VINALHAVEN—This past June, the nine graduating students at Vinalhaven School, like so many seniors across the country, had their graduation ceremonies curtailed. While they were lucky enough to hold a commencement ceremony due to the class’s small size, they weren’t able to do a grand march or a lobster boat parade afterward, for it would have attracted too many onlookers gathering at the shore.
Instead, the class came up with the idea of putting a message in a bottle. All nine students wrote or drew a special message and tucked it into the bottle. Then, they boarded lobster boats and rafted up in the middle of the sea. A drone camera caught the amazing photo from overhead.
“Over the VHF, we read out loud a number of good things about each senior and well wishes,” said Bryan Feezor, the Assistant Principal at Vinalhaven School.
When the lobster boats all went their separate ways, that’s when the bottle was tossed into the ocean.
Only, it didn’t get far—it washed up on nearby North Haven.
According to Feezer, a merchant marine on the island told him he was shipping out pretty soon and could take the bottle with him and throw it overboard in the midst of the Atlantic. And that’s what he did.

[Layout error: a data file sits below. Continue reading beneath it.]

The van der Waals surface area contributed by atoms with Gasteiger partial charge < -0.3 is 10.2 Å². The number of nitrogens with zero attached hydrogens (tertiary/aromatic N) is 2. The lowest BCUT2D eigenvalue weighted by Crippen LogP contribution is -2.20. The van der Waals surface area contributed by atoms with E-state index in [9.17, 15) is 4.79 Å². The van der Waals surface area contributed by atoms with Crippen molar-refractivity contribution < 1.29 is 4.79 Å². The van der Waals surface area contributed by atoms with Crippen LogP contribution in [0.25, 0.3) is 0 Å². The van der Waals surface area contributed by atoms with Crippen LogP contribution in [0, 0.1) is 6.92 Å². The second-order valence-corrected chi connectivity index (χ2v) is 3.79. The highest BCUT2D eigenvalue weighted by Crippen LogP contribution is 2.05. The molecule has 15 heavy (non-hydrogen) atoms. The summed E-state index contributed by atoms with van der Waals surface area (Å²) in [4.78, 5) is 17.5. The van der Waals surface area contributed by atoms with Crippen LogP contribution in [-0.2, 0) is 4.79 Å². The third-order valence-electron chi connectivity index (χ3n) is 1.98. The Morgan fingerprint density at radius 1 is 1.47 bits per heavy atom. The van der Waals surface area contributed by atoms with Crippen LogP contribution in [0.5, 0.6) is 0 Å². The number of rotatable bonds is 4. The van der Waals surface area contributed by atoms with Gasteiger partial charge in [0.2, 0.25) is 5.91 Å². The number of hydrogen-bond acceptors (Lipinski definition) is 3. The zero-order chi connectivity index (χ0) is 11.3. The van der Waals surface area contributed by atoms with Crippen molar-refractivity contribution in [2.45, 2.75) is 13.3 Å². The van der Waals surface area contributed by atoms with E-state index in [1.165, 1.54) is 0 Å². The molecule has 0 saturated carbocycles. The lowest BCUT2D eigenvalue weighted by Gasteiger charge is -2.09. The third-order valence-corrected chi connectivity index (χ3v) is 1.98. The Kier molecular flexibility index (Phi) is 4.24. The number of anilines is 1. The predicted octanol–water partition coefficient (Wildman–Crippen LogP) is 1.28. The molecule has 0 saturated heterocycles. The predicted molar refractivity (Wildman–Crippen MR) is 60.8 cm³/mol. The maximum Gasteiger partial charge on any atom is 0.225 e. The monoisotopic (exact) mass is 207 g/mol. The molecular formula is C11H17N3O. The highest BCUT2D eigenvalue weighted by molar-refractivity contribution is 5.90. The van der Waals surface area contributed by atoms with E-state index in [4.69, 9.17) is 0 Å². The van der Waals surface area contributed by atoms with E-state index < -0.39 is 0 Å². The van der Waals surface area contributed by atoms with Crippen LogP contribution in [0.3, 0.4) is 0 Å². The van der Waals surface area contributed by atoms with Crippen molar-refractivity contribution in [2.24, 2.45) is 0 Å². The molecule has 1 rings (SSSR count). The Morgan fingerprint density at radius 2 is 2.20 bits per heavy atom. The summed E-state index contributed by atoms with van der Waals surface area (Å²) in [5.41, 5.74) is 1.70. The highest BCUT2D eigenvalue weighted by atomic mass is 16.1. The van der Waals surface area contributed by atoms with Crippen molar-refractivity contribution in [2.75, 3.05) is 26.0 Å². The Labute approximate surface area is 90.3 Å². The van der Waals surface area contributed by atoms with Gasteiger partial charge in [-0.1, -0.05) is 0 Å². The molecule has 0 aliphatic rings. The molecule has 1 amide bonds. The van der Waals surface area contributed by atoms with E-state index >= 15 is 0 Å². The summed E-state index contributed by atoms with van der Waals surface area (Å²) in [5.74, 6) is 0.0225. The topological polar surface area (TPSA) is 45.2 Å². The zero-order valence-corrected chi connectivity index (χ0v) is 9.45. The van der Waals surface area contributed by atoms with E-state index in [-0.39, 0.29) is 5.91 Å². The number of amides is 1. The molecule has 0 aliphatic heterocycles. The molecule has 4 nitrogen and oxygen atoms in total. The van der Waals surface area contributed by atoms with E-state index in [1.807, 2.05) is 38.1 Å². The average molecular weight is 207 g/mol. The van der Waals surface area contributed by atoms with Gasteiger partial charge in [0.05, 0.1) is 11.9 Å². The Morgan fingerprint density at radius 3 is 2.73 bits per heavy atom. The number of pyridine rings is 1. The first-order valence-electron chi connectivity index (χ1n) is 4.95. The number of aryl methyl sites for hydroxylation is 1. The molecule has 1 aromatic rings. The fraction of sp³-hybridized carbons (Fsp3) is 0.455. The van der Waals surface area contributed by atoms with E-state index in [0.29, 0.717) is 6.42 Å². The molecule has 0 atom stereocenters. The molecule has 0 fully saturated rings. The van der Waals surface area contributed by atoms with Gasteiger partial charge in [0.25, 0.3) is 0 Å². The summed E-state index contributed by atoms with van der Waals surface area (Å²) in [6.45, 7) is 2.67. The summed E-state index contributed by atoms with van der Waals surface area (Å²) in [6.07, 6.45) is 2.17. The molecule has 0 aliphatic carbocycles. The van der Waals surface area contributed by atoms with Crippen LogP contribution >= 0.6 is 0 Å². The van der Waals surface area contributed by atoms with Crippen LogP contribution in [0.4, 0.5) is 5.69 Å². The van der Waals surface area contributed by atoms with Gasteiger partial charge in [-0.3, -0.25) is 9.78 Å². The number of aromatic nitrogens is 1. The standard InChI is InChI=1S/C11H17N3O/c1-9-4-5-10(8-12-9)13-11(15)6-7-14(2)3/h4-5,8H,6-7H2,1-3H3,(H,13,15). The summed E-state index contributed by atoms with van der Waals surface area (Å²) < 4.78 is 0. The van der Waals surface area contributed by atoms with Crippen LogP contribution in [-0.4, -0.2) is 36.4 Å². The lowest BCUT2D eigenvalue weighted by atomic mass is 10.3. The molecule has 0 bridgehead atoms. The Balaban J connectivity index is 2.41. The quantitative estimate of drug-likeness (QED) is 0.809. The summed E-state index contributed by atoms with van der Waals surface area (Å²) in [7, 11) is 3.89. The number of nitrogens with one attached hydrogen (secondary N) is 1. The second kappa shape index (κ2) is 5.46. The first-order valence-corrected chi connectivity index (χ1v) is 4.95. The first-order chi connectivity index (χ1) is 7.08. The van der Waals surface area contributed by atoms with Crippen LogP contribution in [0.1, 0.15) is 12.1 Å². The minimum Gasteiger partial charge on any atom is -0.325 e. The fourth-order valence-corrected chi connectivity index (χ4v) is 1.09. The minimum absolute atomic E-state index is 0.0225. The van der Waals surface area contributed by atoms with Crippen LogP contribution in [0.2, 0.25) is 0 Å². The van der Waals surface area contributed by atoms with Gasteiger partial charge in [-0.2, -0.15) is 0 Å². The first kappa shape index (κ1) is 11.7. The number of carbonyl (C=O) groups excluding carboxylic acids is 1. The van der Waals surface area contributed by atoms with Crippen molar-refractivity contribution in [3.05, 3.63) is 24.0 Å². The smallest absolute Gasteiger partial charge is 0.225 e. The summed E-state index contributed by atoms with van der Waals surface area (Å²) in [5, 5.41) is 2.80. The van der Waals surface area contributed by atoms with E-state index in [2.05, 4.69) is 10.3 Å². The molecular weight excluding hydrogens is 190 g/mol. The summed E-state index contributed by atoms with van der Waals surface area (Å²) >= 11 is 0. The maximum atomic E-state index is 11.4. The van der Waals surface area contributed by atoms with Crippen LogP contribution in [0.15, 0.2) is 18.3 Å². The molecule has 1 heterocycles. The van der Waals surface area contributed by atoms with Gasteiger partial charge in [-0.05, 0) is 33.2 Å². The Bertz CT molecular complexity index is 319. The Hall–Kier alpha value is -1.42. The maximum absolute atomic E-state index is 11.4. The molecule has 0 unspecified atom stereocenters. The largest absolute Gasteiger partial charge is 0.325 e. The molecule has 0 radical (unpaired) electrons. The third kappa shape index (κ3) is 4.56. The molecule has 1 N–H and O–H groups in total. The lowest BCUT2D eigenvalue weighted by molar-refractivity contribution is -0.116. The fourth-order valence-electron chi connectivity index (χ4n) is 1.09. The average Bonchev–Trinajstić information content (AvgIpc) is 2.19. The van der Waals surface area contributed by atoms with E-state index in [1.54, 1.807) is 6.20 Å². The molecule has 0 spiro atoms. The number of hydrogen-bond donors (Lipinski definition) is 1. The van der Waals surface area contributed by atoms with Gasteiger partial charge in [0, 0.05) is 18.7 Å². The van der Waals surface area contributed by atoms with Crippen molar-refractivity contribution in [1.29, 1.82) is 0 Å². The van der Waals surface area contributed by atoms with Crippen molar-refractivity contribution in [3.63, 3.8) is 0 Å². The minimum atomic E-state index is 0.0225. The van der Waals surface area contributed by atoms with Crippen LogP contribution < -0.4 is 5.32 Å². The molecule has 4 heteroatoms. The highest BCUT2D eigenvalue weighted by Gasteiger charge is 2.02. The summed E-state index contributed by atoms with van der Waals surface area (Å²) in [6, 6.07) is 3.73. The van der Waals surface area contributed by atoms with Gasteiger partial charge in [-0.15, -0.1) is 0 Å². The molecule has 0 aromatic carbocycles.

At this point in the story, no one ever expects to hear about the bottle’s whereabouts again. Most of them end up in gigantic floating garbage patches on the ocean. The recovery rate for such a bottle is less than three percent, according to an article in The American Surveyor.
Five months passed by. A couple in Grand Isle, Louisiana, was walking the beach in October, when they stumbled upon the bottle and opened it.
The Louisiana couple spread the news to other friends via Facebook. To back the story up slightly, Vinalhaven School hired a couple from Iowa to help the school create and design a remote learning team for the students. This couple had friends whose family lives in Grand Isle, Louisiana. In a five-degrees-of-separation twist of events, when the Iowa couple received the news, they knew exactly where the bottle had come from.
As Feezer recalled, “Someone who was friends with this Iowa couple said to them on Facebook, “Hey my grandparents just found this bottle, check this out. We assume that the storms that have battered the Gulf helped get the bottle to wash up there and can't believe the coincidence that the people that found it had contacts with our remote team.”
Feezer said the students were thrilled to learn how far the bottle traveled (approximately 2,000 nautical miles) and that it had been found.
“As the seniors last year did not get to have the graduation that has been part of our island tradition for a long time, this story brought some extra excitement to them and gave them some fond memories of their last days of high school,” said Feezer.
Learn more about Vinalhaven School through their Facebook page.
Kay Stephens can be reached at email@example.com